Missouri has recently hopped aboard the tort reform bandwagon. 2019 was a good year in that respect. 2020 looks good, too. Last week, the Missouri General Assembly enacted Senate Bill 591, which does a couple of things that restore rationality and fairness to lawsuits that can involve our drug and device clients. First, it reins in the much abused Missouri consumer fraud statute. It imposes a “reasonable consumer” standard on plaintiffs and requires “definitive and objective evidence” of “individual” damages. Think how different this damages proof would be as compared to plaintiff economic experts offering counterfactual scenarios containing the scientific rigor of a Rick and Morty episode. These requirements are also added to the class action section. Medical malpractice (chapter 538) claims are exempted. In addition, consumer fraud actions accrue on the date of purchase. The bill also limits class action attorney fees. The result is that consumer class actions now have a clear, concrete time-frame and are less likely to look like a potential jackpot to enterprising plaintiff lawyers. For corporate defendants, there is now less uncertainty, less overall exposure, and more predictability.
Second, the bill reforms punitive damages in a number of enlightened ways. Missouri law will require clear and convincing evidence that the defendant “intentionally harmed the plaintiff without just cause or acted with a deliberate and flagrant disregard for the safety of others.” The confusing, prejudicial, and ultimately useless “willful and wanton standard” is now gone. Here is the kicker: “Evidence of negligence including, but not limited to, indifference to or conscious disregard for the safety of others shall not constitute intentional conduct.” That’s potentially a game-changer. Let’s face it: against all original intention and sound jurisprudence, plaintiff attorneys have hoodwinked courts into turning straight-on negligence claims into cases with potential punitive damages. That doctrinal detour has increased exposure and uncertainty, placed a premium on plaintiff efforts to ramp up jury anger, and turned litigation from an engine of truth into a settlement meat-grinder.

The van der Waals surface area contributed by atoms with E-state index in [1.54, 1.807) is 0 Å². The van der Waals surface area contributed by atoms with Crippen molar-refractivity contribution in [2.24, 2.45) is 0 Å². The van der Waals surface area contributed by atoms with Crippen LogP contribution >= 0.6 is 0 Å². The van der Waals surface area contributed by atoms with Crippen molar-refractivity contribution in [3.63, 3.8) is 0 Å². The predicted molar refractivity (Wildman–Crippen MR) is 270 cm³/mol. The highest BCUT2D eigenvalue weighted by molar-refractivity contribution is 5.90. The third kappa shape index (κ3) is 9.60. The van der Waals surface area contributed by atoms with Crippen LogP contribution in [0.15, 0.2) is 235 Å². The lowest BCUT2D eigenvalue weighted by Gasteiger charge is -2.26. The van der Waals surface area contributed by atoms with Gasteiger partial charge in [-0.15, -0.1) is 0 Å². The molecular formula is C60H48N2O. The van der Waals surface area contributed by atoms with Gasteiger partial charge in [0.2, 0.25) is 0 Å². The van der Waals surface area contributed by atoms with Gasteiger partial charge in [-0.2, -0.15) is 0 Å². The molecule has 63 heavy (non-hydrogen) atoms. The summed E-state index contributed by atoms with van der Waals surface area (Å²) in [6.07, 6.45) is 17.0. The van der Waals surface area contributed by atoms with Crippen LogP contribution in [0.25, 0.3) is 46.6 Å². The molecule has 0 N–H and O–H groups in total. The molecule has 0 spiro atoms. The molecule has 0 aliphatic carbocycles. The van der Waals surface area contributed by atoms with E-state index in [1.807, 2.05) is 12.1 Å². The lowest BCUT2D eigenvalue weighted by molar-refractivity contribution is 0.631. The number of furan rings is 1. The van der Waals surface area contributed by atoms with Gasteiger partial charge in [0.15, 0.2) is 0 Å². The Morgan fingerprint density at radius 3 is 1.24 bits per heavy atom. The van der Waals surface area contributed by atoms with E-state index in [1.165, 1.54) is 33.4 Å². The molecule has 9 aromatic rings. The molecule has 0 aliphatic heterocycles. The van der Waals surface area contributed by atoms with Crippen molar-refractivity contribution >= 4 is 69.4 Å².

But the goodies in the new Missouri tort reform bill do not stop there. Punitive damages cannot be based on nominal damages in the kind of cases we defend. Further, the bill limits vicarious punitive damages. Conduct must have been authorized by the principal. Oh, discovery on punitive damages is now limited. Punitive damages cannot be sought in the initial complaint, and there will no punitive damages discovery, except on amendment supported by evidence, which would be needed to secure leave of the court. If plaintiffs do manage to inject punitive damages into the case, trial will be bifurcated. Punitive damages cannot be based in any way on harm to non-parties.
All these excellent amendments are prospective only, applying to claims filed on or after August 8, 2020. Perhaps we will see a rush to the courthouse before then. But afterwards, a new litigation day will dawn in Missouri.